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Recession alarm bells are ringing, but (much) less loudly than before


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Recession alarm bells are ringing, but (much) less loudly than before

FRANKFURT. The skyline with its financial district is seen double, in Frankfurt, Germany, February 11, 2021. Picture taken on long-time exposure while zoomed.

Kai Pfaffenbach/Reuters

Here's what some closely watched market indicators say about recession risks

The rapid reopening of China’s economy, plunging European gas prices, and cooling US inflation suggest a global recession may not be as deep and protracted as feared just weeks ago.

Yes, warning signals are still flashing as last year’s surge in inflation and interest rates bites, but a strong rally in world markets suggests optimism is returning.

The International Monetary Fund raised its 2023 global growth outlook and a painful euro area recession that was once seen as all-but-certain is less of a concern. Citi sees a 30% chance of a global recession this year, down from 50% in the second half of last year.

“The earlier worries of a recession being baked into the cake have been dialed back and that is positive for risky assets,” said Rabobank’s head of rates strategy Richard McGuire.

Here’s what some closely watched market indicators say about recession risks.

1. Goldilocks

MSCI’s World Stock Index is up 8% so far this year and the risk premium on junk bonds, or sub-investment grade debt, is at its lowest since the second quarter of 2022.

That’s propelled by the so-called Goldilocks view that the global economy will cool just enough to quell inflation, but not so much that earnings will collapse.

Corporate earnings are expected to improve from last year’s low base as inflation recedes.

Excluding volatile energy companies, MSCI world-listed companies’ earnings per share growth is expected to rise to 4.2% this year, from 1.8% expected for 2022, according to Barclays, then to 9.3% in 2024.

But rallying stocks do not mean the world will escape a recession, rather that China’s post-COVID economic reopening should limit the downturn. MSCI’s index is still down 14% from its January 2022 peak.

2. Layoffs

Some of the world’s largest companies including Meta, IBM, and Amazon are cutting thousands of jobs.

But many of the layoffs are from beaten down tech firms that hired aggressively during the pandemic, Goldman Sachs economist Ronnie Walker notes.

“These characteristics suggest that the companies conducting layoffs are not representative of the broader economy,” Walker said.

Indeed, US jobs growth accelerated sharply in January while the unemployment rate hit its lowest in more than 53 years. Job creation in 2022 was also much stronger than previously estimated, prompting hawkish comments from Fed Chair Jerome Powell.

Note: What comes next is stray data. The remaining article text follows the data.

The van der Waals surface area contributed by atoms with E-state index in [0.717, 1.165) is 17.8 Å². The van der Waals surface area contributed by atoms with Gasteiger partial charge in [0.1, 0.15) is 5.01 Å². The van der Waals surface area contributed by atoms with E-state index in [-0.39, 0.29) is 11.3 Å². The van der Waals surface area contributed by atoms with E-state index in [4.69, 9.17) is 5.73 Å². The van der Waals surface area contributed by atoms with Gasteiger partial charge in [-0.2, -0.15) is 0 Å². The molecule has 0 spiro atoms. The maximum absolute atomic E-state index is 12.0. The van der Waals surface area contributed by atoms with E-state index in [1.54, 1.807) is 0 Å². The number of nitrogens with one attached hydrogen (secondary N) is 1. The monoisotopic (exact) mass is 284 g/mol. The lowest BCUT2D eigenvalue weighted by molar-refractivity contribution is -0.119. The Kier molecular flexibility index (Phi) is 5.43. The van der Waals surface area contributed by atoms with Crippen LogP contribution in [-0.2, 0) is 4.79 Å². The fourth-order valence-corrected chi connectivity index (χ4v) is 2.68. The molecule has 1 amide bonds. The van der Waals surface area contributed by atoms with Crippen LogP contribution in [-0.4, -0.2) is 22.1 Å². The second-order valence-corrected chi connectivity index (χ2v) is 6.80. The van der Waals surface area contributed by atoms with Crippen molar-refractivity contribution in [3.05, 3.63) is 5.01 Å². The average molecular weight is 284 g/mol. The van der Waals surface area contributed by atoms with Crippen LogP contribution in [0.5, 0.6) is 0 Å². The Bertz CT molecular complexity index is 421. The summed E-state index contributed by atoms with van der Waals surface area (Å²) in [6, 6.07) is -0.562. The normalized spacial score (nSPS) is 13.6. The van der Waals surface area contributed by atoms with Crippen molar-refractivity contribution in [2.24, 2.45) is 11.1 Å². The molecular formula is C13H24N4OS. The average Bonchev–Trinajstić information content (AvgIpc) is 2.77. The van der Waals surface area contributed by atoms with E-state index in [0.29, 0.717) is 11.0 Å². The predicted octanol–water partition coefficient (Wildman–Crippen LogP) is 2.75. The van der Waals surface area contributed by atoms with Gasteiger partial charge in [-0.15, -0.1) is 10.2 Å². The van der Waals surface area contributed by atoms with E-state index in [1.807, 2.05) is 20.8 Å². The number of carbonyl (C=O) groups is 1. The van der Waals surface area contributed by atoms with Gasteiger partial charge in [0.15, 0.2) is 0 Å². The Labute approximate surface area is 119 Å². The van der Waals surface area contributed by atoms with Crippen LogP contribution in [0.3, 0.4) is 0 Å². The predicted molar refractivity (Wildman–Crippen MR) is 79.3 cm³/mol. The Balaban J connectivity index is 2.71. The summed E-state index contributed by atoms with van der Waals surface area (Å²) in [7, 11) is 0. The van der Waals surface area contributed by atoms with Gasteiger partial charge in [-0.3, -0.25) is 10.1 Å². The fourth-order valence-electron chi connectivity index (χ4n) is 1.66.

3. Dr. Copper

Dubbed “Dr. Copper” for its track record as a boom-bust indicator, the metal is up around 8% this year to around $9,005 a metric ton as China’s economy reopens.

Copper has also seen its price ratio to gold rise sharply from January’s three-month lows. If investors buy copper and dump gold, they are not too alarmed about the outlook.

But copper prices have pulled back recently, reflecting some caution as investors reassess expectations for the speed and scale of China’s rebound.

4. Hard data, soft data

Eurozone business activity made a surprise return to growth in January and Chinese growth has slowed less than expected.

Global data is delivering positive surprises at the highest rate since May, Citi’s index shows.

Most economists still expect a US recession, but businesses and some banks have cut the probability of one.

Others note that future growth indicators such as manufacturing activity, housing market data, and consumer confidence remain bleak.

“A lot of leading indicators and surveys look quite abysmal at face value, although many of them are stabilizing or even bouncing back,” said Patrick Saner, head of macro strategy at Swiss Re. “In the context of inflation, though, core services is what matters and that is underpinned by a still very strong labor market that isn’t showing many signs of slowing.”

5. Outlier

Not everyone shares the rosy view, with bond markets still braced for recession.

US, German, and other government bond yield curves are deeply inverted, meaning short-dated borrowing costs are much higher than long-dated ones.

Historically, that’s been a reliable sign that recession is coming. Both the 2-year/10-year and the 3-month/10-year yield curves are at their most inverted since the early 1980s.

Traders, meanwhile, bet the Fed will hike rates to 5% to 5.25% then deliver at least one rate cut by yearend.

And economists polled by Reuters forecast global growth would barely clear 2% this year, a level associated with significant downturns historically, and flagged the risk that it could be even slower.

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